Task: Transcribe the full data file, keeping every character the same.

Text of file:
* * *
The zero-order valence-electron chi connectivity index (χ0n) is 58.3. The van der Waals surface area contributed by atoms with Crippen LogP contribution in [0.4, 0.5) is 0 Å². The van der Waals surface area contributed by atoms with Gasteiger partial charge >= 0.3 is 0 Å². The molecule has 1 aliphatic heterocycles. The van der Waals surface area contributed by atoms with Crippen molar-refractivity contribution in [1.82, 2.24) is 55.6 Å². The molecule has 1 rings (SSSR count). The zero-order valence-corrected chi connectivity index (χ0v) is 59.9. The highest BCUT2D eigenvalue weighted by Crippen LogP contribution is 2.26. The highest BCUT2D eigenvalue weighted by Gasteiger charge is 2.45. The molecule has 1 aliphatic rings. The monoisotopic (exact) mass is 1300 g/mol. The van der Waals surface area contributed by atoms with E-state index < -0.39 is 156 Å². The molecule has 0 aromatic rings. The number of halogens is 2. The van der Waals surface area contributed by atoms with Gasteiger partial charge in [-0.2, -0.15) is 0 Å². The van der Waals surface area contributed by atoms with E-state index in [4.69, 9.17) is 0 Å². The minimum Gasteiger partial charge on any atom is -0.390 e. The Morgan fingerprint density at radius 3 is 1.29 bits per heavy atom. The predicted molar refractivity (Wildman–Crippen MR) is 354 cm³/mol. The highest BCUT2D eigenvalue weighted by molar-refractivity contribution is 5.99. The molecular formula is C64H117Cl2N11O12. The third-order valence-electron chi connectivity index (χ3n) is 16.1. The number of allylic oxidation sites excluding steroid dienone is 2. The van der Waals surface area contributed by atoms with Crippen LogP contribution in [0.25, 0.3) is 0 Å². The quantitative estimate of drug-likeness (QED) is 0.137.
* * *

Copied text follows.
The zero-order valence-electron chi connectivity index (χ0n) is 58.3. The van der Waals surface area contributed by atoms with Crippen LogP contribution in [0.4, 0.5) is 0 Å². The van der Waals surface area contributed by atoms with Gasteiger partial charge >= 0.3 is 0 Å². The molecule has 1 aliphatic heterocycles. The van der Waals surface area contributed by atoms with Crippen molar-refractivity contribution in [1.82, 2.24) is 55.6 Å². The molecule has 1 rings (SSSR count). The zero-order valence-corrected chi connectivity index (χ0v) is 59.9. The highest BCUT2D eigenvalue weighted by Crippen LogP contribution is 2.26. The highest BCUT2D eigenvalue weighted by Gasteiger charge is 2.45. The molecule has 1 aliphatic rings. The monoisotopic (exact) mass is 1300 g/mol. The van der Waals surface area contributed by atoms with E-state index < -0.39 is 156 Å². The molecule has 0 aromatic rings. The number of halogens is 2. The van der Waals surface area contributed by atoms with Gasteiger partial charge in [-0.2, -0.15) is 0 Å². The van der Waals surface area contributed by atoms with E-state index in [4.69, 9.17) is 0 Å². The minimum Gasteiger partial charge on any atom is -0.390 e. The Morgan fingerprint density at radius 3 is 1.29 bits per heavy atom. The predicted molar refractivity (Wildman–Crippen MR) is 354 cm³/mol. The highest BCUT2D eigenvalue weighted by molar-refractivity contribution is 5.99. The molecular formula is C64H117Cl2N11O12. The third-order valence-electron chi connectivity index (χ3n) is 16.1. The number of allylic oxidation sites excluding steroid dienone is 2. The van der Waals surface area contributed by atoms with Crippen LogP contribution in [0.25, 0.3) is 0 Å². The quantitative estimate of drug-likeness (QED) is 0.137.